The phenomenon of cheatgrass die-off is a common and naturally- occurring stand failure that can eliminate the presence of this annual grass for a year or more, affecting tens to hundreds of thousands of acres in some years. We designed a study to determine if the temporary lack of cheatgrass caused by die-offs is a restoration opportunity. We seeded native perennial species at three die-offs in the Winnemucca, Nevada area. Native grass establishment in die-offs was almost three times higher in the first season at all sites, relative to adjacent areas without die-off. In the second season, establishment was five times higher in the die-off at two sites, and plants were notably larger in the die-off at the third...
Three main folders are associated with this readme file. They are: 1. "Files", which contains two subfolders, "Dieoffs" and "PercentCover". a) The "Dieoff" subfolder contains every year's modeled cheatgrass dieoff estimates and their associated files, including a layer file. The dieoff estimates’ file format is ERDASImagine signed 16-bit. Values < -100 are underperforming relative to weather and site conditions and > 100 are performing relative to weather and site conditions. b) The "PercentCover" subfolder contains every year's modeled cheatgrass percent cover estimates and their associated files, including a layer file. The cheatgrass percent cover format is ERDAS Imagine signed 8-bit....
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This raster represents a continuous surface of sage-grouse habitat suitability index (HSI) values for Nevada during summer, which is a surrogate for habitat conditions during the sage-grouse brood-rearing period.
A number of modeling approaches have been developed to predict the impacts of climate change on species distributions, performance and abundance. The stronger the agreement from models that represent different processes and are based on distinct and independent sources of information, the greater the confidence we can have in their predictions. Evaluating the level of confidence is particularly important when predictions are used to guide conservation or restoration decisions. We used a multi-model approach to predict climate change impacts on big sagebrush (Artemisia tridentata), the dominant plant species on roughly 43 million hectares in the western United States and a key resource for many endemic wildlife species....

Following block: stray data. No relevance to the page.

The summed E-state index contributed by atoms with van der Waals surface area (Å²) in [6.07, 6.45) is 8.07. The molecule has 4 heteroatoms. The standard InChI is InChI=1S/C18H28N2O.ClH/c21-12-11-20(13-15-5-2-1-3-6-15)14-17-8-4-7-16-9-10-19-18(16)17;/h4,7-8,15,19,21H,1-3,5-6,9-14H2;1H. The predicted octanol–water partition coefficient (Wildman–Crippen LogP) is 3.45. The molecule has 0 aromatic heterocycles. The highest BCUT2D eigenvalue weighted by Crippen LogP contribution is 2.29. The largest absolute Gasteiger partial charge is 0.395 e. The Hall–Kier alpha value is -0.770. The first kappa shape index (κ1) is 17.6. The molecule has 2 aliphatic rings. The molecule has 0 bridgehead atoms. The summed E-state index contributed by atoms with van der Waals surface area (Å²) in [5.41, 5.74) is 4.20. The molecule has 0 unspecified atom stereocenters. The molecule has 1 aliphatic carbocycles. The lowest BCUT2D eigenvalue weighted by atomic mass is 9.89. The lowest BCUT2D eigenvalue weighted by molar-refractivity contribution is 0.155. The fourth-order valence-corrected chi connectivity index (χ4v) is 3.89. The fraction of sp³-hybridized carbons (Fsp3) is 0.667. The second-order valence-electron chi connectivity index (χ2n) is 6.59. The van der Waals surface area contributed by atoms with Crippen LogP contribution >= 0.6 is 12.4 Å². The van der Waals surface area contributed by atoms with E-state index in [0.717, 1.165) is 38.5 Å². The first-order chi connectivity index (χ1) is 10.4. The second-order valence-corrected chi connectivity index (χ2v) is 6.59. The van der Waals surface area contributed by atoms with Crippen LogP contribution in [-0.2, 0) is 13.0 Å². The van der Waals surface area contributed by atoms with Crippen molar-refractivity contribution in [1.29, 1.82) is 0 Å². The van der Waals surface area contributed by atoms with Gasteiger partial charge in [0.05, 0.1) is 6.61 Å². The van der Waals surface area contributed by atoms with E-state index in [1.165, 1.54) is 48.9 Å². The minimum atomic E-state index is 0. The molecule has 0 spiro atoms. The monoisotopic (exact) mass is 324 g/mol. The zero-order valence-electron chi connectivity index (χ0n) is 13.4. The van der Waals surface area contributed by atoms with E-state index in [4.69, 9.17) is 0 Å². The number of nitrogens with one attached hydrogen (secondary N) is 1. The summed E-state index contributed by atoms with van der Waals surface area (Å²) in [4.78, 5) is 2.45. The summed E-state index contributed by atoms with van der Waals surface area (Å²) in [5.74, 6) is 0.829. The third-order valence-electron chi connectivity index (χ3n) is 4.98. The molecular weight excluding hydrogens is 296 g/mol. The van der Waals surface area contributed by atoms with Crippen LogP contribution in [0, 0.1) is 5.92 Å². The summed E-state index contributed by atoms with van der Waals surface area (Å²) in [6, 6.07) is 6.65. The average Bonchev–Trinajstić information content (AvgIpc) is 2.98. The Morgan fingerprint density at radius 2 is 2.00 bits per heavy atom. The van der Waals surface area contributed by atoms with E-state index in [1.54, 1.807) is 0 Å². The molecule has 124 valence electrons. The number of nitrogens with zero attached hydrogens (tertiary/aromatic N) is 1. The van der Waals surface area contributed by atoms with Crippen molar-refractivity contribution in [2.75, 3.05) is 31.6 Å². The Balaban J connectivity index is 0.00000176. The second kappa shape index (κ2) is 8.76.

Understanding how annual climate variation affects population growth rates across a species’ range may help us anticipate the effects of climate change on species distribution and abundance. We predict that populations in warmer or wetter parts of a species’ range should respond negatively to periods of above average temperature or precipitation, respectively, whereas populations in colder or drier areas should respond positively to periods of above average temperature or precipitation. To test this, we estimated the population sensitivity of a common shrub species, big sagebrush (Artemisia tridentata), to annual climate variation across its range. Our analysis includes 8175 observations of year-to-year change in...
There is widespread evidence that multiple drivers of global change, such as habitat degradation, invasive species, and climate change, are influencing wildlife. Understanding how these drivers interact with and affect species may be difficult because outcomes depend on the magnitude and duration of environmental change and the life history of the organism. In addition, various environmental drivers may be evaluated and managed at different spatial scales. We used a historical dataset from 1991 to 1994 and current information from 2010 to 2012 to examine whether occupancy patterns of wintering raptors were consistent with regional changes in distribution or habitat conditions within a local management unit, the...
Land managers are responsible for developing effective strategies for conserving and restoring Great Basin ecosystems in the face of invasive species, conifer expansion, and altered fire regimes. A warming climate is magnifying the effects of these threats and adding urgency to implementation of management practices that will maintain or improve ecosystem functioning. This Factsheet Series was developed to provide land managers with brief summaries of the best available information on contemporary management issues to facilitate science delivery and foster effective management. Each peer-reviewed factsheet was developed as a collaborative effort among knowledgeable scientists and managers. The series begins with...
Alpine and subalpine plant species are of special interest in ecology and ecophysiology because they represent life at the climate limit and changes in their relative abundances can be a bellwether for climate-change impacts. Perennial life forms dominate alpine plant communities, and their form and function reflect various avoidance, tolerance, or resistance strategies to interactions of cold temperature, radiation, wind, and desiccation stresses that prevail in the short growing seasons common (but not ubiquitous) in alpine areas. Plant microclimate is typically uncoupled from the harsh climate of the alpine, often leading to substantially warmer plant temperatures than air temperatures recorded by weather stations....